Made By Sweden
The creativity and innovation of Swedish design owes much to the extremes of the Scandinavian environment, say two of the country’s most renowned designers.
“There is research showing that people are more creative in darkness,” says Swedish lighting designer Kai Piippo. “You are more concentrated, more focused and more productive. You also sleep more, whereas in the summer in Sweden you have so much extra energy because of increased daylight.”
Kai, whose practice has developed lighting for some of Scandinavia’s highest-profile buildings and public places, says that the phenomenon of Nordic light – the extremes of light and dark, summer and winter – is one of the characteristics that makes light so special in Sweden.
The pronounced twilight phase, the transition between light and dark defined by a very slow movement of light, is another. “In Stockholm in the middle of summer the twilight phase lasts an hour and 34 minutes. In Rome it’s 30 minutes,” says Kai. “The interesting thing with twilight is that everything is amplified. Things become quiet and slow down. Your senses are heightened. You hear more and see more. It’s a very creative time. This is when a lot of paintings are created.”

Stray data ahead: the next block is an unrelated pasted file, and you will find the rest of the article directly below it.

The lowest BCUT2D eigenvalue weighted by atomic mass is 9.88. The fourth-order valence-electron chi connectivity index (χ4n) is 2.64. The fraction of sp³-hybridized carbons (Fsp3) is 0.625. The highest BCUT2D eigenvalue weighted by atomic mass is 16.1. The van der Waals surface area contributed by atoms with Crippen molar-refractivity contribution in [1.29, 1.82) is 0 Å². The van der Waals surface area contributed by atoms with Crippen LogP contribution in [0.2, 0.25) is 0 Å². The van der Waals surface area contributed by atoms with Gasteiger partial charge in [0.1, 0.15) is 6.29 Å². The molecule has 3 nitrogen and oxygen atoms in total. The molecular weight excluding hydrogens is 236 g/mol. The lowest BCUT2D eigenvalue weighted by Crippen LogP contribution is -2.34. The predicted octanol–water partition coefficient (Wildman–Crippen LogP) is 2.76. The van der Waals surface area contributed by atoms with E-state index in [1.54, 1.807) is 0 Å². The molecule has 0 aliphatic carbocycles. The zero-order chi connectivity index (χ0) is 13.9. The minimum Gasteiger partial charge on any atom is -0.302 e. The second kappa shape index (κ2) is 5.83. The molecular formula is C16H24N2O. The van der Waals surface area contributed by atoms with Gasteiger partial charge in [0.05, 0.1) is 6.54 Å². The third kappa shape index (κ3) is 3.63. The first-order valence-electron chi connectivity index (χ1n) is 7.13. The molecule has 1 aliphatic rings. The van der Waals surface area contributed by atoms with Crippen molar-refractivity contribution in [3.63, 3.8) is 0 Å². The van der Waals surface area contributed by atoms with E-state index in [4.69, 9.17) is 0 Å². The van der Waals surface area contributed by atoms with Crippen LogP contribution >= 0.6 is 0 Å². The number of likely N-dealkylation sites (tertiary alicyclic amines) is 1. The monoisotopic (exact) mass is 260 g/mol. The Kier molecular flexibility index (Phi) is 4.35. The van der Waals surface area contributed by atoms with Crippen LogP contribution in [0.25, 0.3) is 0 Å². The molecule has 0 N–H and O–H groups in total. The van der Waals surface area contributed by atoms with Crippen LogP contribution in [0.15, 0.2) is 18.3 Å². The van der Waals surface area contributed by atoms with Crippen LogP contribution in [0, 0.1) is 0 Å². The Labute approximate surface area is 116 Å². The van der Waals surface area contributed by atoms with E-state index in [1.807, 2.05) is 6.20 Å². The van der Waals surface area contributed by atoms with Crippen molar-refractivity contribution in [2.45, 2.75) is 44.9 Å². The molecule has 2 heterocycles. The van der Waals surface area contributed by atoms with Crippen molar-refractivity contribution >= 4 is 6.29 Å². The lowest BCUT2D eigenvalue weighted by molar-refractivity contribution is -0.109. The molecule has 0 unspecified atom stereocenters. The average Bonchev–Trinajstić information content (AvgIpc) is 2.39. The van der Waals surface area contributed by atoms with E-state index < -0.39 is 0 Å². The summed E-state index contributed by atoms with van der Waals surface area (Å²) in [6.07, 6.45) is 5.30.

The relationship between natural light and man-made light is something Swedes are obsessed with. “Light is the main factor in the relationship between people and their surroundings,” explains Kai. “New technology helps a lot because we can incorporate light into architecture better so that it becomes an integrated part of the design, working in harmony with the natural light.”
“Twilight is a very creative time. This is when a lot of paintings are created”
Gert Wingårdh, arguably Sweden’s most celebrated living architect, agrees that the environment has helped to define Scandinavian design. “Traditionally, Sweden had a lack of resources and the harsh conditions of the north meant people had to achieve a lot with very little,” he says. “That’s intelligent, innate design.”
This design language has simplicity, functionality and minimalism at its core, but Scandinavian design is also beautiful. Gert believes natural materials play an important role in this aesthetic.
“There is a truth and honesty about materials in Sweden,” adds Gert. “If it looks and feels like wood, it should be wood. We like to use materials in their purest sense. Sweden can be very cold so we appreciate design that enhances a sense of warmth. Materials are very important in achieving this.”
Craftsmanship is crucial when incorporating beautiful, natural materials into luxury products, says Gert. “It’s nice if you have the feeling of a human hand in the way things are put together. That really is the premium touch.”
“The harsh conditions of the north meant people had to achieve a lot with very little. That’s intelligent, innate design”
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